NFC North: Don Hutson

Bart StarrJohn Biever/Icon SMI
We have a winner. The voters picked Bart Starr's quarterback sneak for a touchdown to win the Ice Bowl as the Packers' most memorable play, and I applaud their selection.

Score: Packers 21, Cowboys 17
Date: Dec. 31, 1967 Site: Lambeau Field

From the moment we began soliciting nominations for the Green Bay Packers' three most memorable plays, Bart Starr's quarterback sneak for a touchdown to win the Ice Bowl was mentioned more often than any other play.

So it should come as no surprise that it was the runaway winner in the voting.

Few NFL franchises have one defining play like that, but Starr's sneak ranks up there with the Immaculate Reception and The Catch.

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Which is the most memorable play in Packers history?

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Discuss (Total votes: 43,163)

When the voting closed on Thursday, Starr's play finished as a landslide winner over Brett Favre's 54-yard touchdown pass to Andre Rison in Super Bowl XXXI and Aaron Rodgers' third-and-10 completion to Greg Jennings to help clinch Super Bowl XLV.

What was most interesting in researching this project was that there was no consensus on the most memorable plays from Super Bowls XXXI and XLV. There was just as much support for Desmond Howard's 99-yard kickoff return for a touchdown that helped him win the Super Bowl XXXI MVP. Likewise in Super Bowl XLV, strong cases could be made for Nick Collins' interception return for a touchdown in the first quarter and Clay Matthews' forced fumble that thwarted a potential go-ahead drive by the Steelers in the fourth quarter.

Unlike Starr's sneak, no one play won Super Bowls XXXI or XVL.

And that is why Starr's play was so special.

As we wrap up this project, it's also worth noting some of the other plays that were considered, thanks in part to input from readers and other longtime observers of the team.

Among the others:

  • Don Hutson's first touchdown, an 83-yarder in 1935.
  • Dave Robinson drilling Don Meredith, leading to Tom Brown's interception to beat the Cowboys in the 1966 NFL Championship.
  • Herb Adderley's interception against the Lions in a 1962 regular-season game to set up the game-winning field goal in a 9-7 victory.
  • Chester Marcol's blocked field goal that he ran in for a touchdown to beat the Bears in 1980.
  • Don Majkowski to Sterling Sharpe for a 14-yard touchdown pass in 1989 against the Bears in what is known as the Instant Replay Game.
  • Favre to Sharpe in Detroit for a 40-yard touchdown with 55 seconds remaining in a 1994 playoff game.
  • Antonio Freeman's "Monday Night Miracle" catch to beat the Vikings in 2000.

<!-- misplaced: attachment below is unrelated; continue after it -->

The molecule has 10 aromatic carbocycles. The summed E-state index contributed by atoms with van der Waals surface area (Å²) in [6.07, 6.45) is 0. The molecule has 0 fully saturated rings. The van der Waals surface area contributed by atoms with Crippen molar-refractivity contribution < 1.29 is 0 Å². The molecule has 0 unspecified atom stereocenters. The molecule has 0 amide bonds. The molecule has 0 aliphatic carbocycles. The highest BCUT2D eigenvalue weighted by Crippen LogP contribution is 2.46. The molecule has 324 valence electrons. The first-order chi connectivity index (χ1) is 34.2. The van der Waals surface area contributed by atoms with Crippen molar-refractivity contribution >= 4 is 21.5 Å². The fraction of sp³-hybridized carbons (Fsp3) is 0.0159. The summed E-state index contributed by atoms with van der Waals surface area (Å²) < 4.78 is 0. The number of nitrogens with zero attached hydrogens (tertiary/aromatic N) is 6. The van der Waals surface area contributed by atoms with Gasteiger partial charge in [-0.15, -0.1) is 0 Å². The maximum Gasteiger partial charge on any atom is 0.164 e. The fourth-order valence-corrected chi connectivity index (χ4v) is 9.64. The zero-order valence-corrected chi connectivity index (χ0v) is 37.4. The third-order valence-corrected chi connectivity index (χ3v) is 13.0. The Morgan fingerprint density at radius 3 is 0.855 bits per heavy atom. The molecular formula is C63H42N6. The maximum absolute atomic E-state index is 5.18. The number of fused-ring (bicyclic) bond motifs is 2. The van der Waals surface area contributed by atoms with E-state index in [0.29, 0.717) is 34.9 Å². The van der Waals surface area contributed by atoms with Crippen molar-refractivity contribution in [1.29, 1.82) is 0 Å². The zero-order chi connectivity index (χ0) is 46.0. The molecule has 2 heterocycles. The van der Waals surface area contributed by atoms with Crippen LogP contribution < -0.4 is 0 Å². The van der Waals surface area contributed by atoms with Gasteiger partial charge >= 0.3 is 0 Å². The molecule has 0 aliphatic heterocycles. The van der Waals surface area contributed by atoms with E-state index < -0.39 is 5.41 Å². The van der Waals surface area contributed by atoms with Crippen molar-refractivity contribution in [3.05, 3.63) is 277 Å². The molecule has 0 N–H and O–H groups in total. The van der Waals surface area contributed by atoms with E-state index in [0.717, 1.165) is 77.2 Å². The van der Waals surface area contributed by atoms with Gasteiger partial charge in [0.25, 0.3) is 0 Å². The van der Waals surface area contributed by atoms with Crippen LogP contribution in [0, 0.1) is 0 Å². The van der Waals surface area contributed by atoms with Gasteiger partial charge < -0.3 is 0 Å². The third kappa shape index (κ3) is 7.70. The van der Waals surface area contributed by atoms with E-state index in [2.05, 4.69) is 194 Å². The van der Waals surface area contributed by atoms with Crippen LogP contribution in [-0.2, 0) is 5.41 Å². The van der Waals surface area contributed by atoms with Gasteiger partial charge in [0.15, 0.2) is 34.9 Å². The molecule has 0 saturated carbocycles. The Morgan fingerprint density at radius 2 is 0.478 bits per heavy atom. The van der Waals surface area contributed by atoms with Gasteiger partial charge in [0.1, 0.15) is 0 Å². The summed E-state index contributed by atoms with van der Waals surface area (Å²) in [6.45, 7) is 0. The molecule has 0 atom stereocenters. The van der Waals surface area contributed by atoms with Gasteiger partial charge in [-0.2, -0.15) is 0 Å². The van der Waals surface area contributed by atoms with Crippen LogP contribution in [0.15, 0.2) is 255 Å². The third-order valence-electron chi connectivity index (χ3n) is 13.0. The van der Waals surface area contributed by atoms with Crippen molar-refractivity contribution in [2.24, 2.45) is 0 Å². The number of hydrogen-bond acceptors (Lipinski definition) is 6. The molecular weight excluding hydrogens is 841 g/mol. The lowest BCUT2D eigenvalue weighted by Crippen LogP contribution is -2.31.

• B.J. Raji's interception return for a touchdown against the Bears in the NFC Championship Game in 2011.
  • The "Fail Mary" play against the Seahawks in 2012.

The problem with some of those plays is they were either flukes or meaningless plays in meaningless games. Oh, and there was one other play that a longtime Packers observer was convinced would be the most important play in team history if there more details about it were available. It was a punt, said to be nearly 90 yards by Verne Lewellen in a 1929 game against the New York Giants. That punt pinned the Giants deep in their own territory and helped secure a victory that was the difference between the teams in the standings (there were no playoffs at that time). The Packers, with a 12-0-1 record, won the championship over the Giants, whose only loss was to the Packers. It gave the Packers their first championship and, because it happened in New York, helped the Packers capture the attention of the powerful New York media. However, reports from that game do not clearly describe Lewellen's punt.

In the end, Starr's sneak is the play that has been, and likely will continue to be, the most memorable.

MegatronWatch: Don Hutson's 1942 mark

October, 31, 2011
10/31/11
10:00
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As the Detroit Lions head into their bye week, we'll probably take a week off from our traditional MegatronWatch post. Most of you probably know by now that Detroit Lions receiver Calvin Johnson has 11 touchdowns in eight games this season, most recently a 56-yarder in Sunday's 45-10 victory over the Denver Broncos, and is making a run at one of the NFL's all-time best scoring seasons.

We've exclusively examined how Johnson compares to record-holder Randy Moss (23 in 16 games in 2007) as well as Jerry Rice (22 in 12 games in 1987). But from an NFC North perspective, it's worth noting how Johnson stacks up to the best-ever eight-game start in NFL history.

As the chart shows, that distinction goes to Green Bay Packers Hall of Famer Don Huston, who caught 14 touchdowns in the first eight games of 1942. Hutson, who doubled as a safety before the era of free substitution, finished the season with 17 touchdowns in 11 games and was named the league's MVP.

Hope you got all that. There will be a quiz later this week.

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NFC NORTH SCOREBOARD

Thursday, 9/4
Sunday, 9/7
Monday, 9/8